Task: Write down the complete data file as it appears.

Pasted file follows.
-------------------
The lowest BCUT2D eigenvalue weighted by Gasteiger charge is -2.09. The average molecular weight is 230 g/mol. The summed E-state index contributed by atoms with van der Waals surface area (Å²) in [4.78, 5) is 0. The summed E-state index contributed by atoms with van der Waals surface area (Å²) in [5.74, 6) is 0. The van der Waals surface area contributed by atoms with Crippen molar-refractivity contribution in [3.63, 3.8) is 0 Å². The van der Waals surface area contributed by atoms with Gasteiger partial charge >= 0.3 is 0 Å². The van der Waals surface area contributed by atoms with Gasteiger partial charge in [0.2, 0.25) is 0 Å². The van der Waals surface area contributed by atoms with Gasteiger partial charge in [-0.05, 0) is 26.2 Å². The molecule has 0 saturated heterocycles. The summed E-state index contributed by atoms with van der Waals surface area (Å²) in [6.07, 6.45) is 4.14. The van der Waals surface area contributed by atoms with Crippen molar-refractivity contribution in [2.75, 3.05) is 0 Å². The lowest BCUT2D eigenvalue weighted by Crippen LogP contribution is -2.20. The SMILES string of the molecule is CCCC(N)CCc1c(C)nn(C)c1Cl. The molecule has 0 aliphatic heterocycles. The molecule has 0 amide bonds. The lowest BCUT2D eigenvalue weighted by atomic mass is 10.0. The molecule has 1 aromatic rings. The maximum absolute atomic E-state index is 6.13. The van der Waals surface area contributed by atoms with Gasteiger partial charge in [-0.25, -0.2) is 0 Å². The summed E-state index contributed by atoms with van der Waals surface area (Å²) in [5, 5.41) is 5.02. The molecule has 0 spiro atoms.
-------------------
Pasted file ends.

The lowest BCUT2D eigenvalue weighted by Gasteiger charge is -2.09. The average molecular weight is 230 g/mol. The summed E-state index contributed by atoms with van der Waals surface area (Å²) in [4.78, 5) is 0. The summed E-state index contributed by atoms with van der Waals surface area (Å²) in [5.74, 6) is 0. The van der Waals surface area contributed by atoms with Crippen molar-refractivity contribution in [3.63, 3.8) is 0 Å². The van der Waals surface area contributed by atoms with Gasteiger partial charge >= 0.3 is 0 Å². The van der Waals surface area contributed by atoms with Gasteiger partial charge in [0.2, 0.25) is 0 Å². The van der Waals surface area contributed by atoms with Gasteiger partial charge in [-0.05, 0) is 26.2 Å². The molecule has 0 saturated heterocycles. The summed E-state index contributed by atoms with van der Waals surface area (Å²) in [6.07, 6.45) is 4.14. The van der Waals surface area contributed by atoms with Crippen molar-refractivity contribution in [2.75, 3.05) is 0 Å². The lowest BCUT2D eigenvalue weighted by Crippen LogP contribution is -2.20. The SMILES string of the molecule is CCCC(N)CCc1c(C)nn(C)c1Cl. The molecule has 0 aliphatic heterocycles. The molecule has 0 amide bonds. The lowest BCUT2D eigenvalue weighted by atomic mass is 10.0. The molecule has 1 aromatic rings. The maximum absolute atomic E-state index is 6.13. The van der Waals surface area contributed by atoms with Gasteiger partial charge in [-0.25, -0.2) is 0 Å². The summed E-state index contributed by atoms with van der Waals surface area (Å²) in [5, 5.41) is 5.02. The molecule has 0 spiro atoms.